Tenative deal will end five-year fight over authority's decision to cash out bonds at a discount.
The St. Paul Port Authority has agreed to a tentative settlement that will end a five-year fight with investors over a busted development fund, according to a statement from the agency Tuesday.
The 2,600 bondholders in the so-called 876 Fund will continue to receive tax-exempt interest payments on their investments until 2032, an extension of 26 years from 2006, when the Port Authority sought to cash out the bonds at a discount.
Port Authority President Louis Jambois said the settlement is good for bondholders and the city. "Litigation with no end in sight is a distraction from our mission at the port authority to create quality job opportunities, expand the tax base and advance sustainable development," he said in a prepared statement.
As part of the settlement, the Port Authority will release $22 million in escrow, half of which will be used to pay past and current interest up to Dec. 1. The escrow also will cover approximately $2.2 million in legal fees and related expenses for the bondholders.
The remaining escrow will be used for a Dutch auction that allows bondholders who would prefer to take cash to sell their bonds.
Attorney Keith Broady, of Lommen Abdo law firm in Minneapolis, sued on behalf of bondholders who owned $20 million of the $51 million in principal remaining. "Both the short-term and long-term returns on the 876 bonds will be substantially better than if the Port Authority had cashed out in 2006," he said.
Ramsey County District Judge Robert Awsumb must sign off on the settlement before it is final. He has scheduled a hearing Thursday and a final session Oct. 27.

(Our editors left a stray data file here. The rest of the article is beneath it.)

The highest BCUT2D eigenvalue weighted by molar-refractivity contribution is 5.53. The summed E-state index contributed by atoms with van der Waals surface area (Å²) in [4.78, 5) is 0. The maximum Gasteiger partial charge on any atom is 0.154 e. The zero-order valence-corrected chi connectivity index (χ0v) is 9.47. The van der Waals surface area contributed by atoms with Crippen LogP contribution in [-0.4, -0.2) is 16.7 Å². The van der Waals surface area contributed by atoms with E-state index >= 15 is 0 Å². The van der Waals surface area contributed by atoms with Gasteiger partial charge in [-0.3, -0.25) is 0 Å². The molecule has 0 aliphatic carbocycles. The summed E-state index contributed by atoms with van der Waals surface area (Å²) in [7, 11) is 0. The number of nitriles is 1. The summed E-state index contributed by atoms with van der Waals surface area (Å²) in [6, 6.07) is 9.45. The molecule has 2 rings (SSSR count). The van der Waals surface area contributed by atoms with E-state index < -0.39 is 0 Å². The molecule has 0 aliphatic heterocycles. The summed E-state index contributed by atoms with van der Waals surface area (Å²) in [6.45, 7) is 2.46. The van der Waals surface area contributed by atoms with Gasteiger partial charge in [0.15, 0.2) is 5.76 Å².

The Port Authority issued about $429 million in development bonds between 1974 and 1991 that paid for 139 projects, including warehouses and industrial parks designed to broaden the tax base. But more than 60 percent of the value of those projects evaporated in the real estate bust of the late 1980s.
In 1991, the Port Authority realized the 876 Fund wouldn't be able to generate enough money to pay back investors. The last of the bonds was to mature in 2022. The Port Authority retired $123.8 million in principal through three earlier buybacks in which bondholders received a percentage of what they originally were owed.
The authority now will make interest payments through Sept. 1, 2032.
The bonds were backed by project revenues, such as leases and tonnage fees from river shipping, not St. Paul property taxes.
Rochelle Olson • 651-925-5035 Twitter: @rochelleolson